Updated October 2021
Nuremberg Christmas Market is one of the best Christmas markets in Germany.
A statement we had heard several times, so we made a plan to see it for ourselves.
But looking outside from our cosy, warm German house, it was the thought of warm Gluhwein that got us out the door and on our way.
With a warm coffee and a soft yummy Bretzel, we waited for the regional train to Munich Hopbahnhoft for our connection to Nuremberg.
Nuremberg Christmas Market 2022 Dates
Nuremberg Christmas Market (Christkindlesmarkt) opens each year on the Friday before the first Sunday of Advent. Closing on Christmas Eve.
The celebration of the first day is spectacular and gets everyone into the Christmas spirit. Even the children have their own Christmas market with the enchanting carousel.
Opening Hours: 10:00 to 21:00 (except Christmas Eve – 10:00 to 14:00)
How to Get to Nuremberg Christmas Market from Munich
Taking the train from Munich to Nuremberg is the best option. You can choose the fast train or the slower regional train, with one difference.
InterCity Train – is fast and takes 1.10 hours at a cost of about €30-50 per ticket.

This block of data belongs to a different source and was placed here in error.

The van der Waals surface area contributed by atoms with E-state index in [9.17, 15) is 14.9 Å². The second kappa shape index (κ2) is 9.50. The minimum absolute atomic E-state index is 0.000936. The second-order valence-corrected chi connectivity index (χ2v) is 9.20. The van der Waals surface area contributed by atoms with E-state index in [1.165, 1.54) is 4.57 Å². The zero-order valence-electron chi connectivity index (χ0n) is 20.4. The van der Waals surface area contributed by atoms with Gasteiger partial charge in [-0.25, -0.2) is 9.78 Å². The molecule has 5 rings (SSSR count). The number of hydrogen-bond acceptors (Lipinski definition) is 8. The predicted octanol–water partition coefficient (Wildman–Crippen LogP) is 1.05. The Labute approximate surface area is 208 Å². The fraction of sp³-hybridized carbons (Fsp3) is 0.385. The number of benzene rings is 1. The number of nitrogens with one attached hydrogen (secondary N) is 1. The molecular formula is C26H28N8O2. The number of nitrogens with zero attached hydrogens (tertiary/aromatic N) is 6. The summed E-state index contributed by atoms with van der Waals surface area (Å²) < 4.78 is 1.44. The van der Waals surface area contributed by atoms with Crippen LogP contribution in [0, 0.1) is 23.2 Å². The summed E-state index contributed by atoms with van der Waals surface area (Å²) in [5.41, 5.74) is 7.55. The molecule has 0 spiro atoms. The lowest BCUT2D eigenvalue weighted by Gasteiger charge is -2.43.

Regional Train – slower at 1.45 hours with a change at Ingolstadt station.
Both trains depart from Munich Hauptbahnhof (central train station).
If like us you decide to purchase a Day Pass (€28 for both of us) then the regional train is your only option.
Because Nuremberg is a memorable day trip from Munich, the train will be packed with day-trippers.
However, the change at Ingolstadt station for the Nuremberg train is a mad scramble as everyone wants to ensure they get a seat.
Check the Weather for Nuremberg Christmas Market
Travelling north of Munich the weather changed as we left the sun behind for low clouds and icicles on the trees.
Thankfully we had put on an extra layer of clothing (in fact four layers) plus we had our coat, scarf, gloves, and hat.
The average temperature for December in Nuremberg is -2degrees Celsius to 4 degrees Celcius, with very little sun. The average sunshine hour for Nuremberg in December is one hour. Yikes.